Ms. Brier was in the sixth grade when she first got her Verizon Chocolate phone. “We were the AIM generation,” he said, never dreaming that the phone would one day be a portal to everything. He attended Amity High School, where he won first place for his monologue The Taming of the Shrew in a Shakespeare competition, not knowing that comedy was his winning strategy. “Look, boys were supposed to have character, right? The boys were the class clowns. She attended Smith College, an all-female liberal arts college, where she majored in acting and took improvisation classes.

“It was always easy to identify him as a doer,” Ms. Sinoman said by phone. “She wasn’t an extrovert, but half of Sabrina was always looking out the window, and other realities entered the reality we had with her.”

After graduation, Ms. Brier worked in talent management for two years, then took a position as a writer’s room assistant on For Life, an ABC drama about a wrongful conviction. prison to free himself. “Anything that makes me cry is crazy,” Ms. Brier said. “Every actress has a sad girl inside, and that’s definitely me.”

A season later, Covid arrived. Restless in quarantine, he started posting videos on Instagram, one of which was picked up by popular sports blog Barstool. But that was before Reels. “It would be a little bit blurry, it didn’t translate, I didn’t understand it and I felt it. old,” he said. He then posted several on TikTok, including one that falsely referenced Houston Street in New York City, which is pronounced How-ston as in Houston. Boom.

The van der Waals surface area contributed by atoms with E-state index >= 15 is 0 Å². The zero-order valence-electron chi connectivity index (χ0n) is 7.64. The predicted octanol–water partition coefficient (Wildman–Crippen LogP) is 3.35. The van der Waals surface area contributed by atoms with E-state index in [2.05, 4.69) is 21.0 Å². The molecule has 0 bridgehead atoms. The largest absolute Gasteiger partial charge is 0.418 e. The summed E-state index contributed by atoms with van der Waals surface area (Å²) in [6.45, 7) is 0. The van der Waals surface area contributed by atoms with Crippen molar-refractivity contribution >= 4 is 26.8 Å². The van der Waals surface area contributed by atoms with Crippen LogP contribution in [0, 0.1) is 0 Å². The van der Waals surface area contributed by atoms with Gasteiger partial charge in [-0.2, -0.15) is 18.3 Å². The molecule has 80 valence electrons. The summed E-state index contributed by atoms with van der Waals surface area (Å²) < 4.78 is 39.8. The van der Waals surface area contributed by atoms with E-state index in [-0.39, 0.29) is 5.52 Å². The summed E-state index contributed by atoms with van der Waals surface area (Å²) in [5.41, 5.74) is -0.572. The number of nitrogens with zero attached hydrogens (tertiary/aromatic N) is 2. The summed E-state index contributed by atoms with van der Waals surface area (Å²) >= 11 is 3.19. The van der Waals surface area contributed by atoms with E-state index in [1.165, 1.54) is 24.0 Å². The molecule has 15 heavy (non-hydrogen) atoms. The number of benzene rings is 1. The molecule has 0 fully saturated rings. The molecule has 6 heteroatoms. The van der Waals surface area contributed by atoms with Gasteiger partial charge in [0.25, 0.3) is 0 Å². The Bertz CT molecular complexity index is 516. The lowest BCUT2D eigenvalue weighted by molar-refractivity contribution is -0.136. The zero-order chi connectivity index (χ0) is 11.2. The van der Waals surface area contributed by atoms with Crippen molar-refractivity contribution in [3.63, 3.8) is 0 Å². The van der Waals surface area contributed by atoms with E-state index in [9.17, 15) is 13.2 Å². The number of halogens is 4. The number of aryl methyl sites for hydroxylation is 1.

As Ms. Brier expanded from the one-note Connecticut transplant to New York City to the sophisticated jazz of friendship, especially female friendship, she became recognized in restaurants and on sidewalks. Platform queen Dixie D’Amelio named her favorite account to follow. Model Emily Ratajkowski used Ms. Brier’s voice for a video about “seeming.” Playwright Jeremy O. Harris added it to his “Coronavirus Mixtape” records, Carousels. Videos and memes posted by Mr. Harris during the lockdown.

Ms. Brier’s viral fame has attracted the attention of brands who pay her to write comics featuring their products, which is how she now makes a living. The girl who once made a video about being the “PERFECT Metro Girl” who couldn’t swipe her MetroCard is now hired to sell Subway sandwiches. (Other sponsorships include Bumble, Uno the Board Game, and Mirrored Cell Phone Cases.)

But he dreams of owning and hosting his own TV show. In May, he’ll play two nights as a character at Union Hall in Park Slope, Brooklyn, a neighborhood where it’s hard to find a character. Ms. Brier is currently auditioning for other roles on behalf of the Creative Arts Agency.

In this city, you still need ambition and an algorithm.

“People say, ‘Wow, this is all happening,'” Ms. Brier said. “And I said, ‘These are just things that work the way I try to make them work. This is not accidental.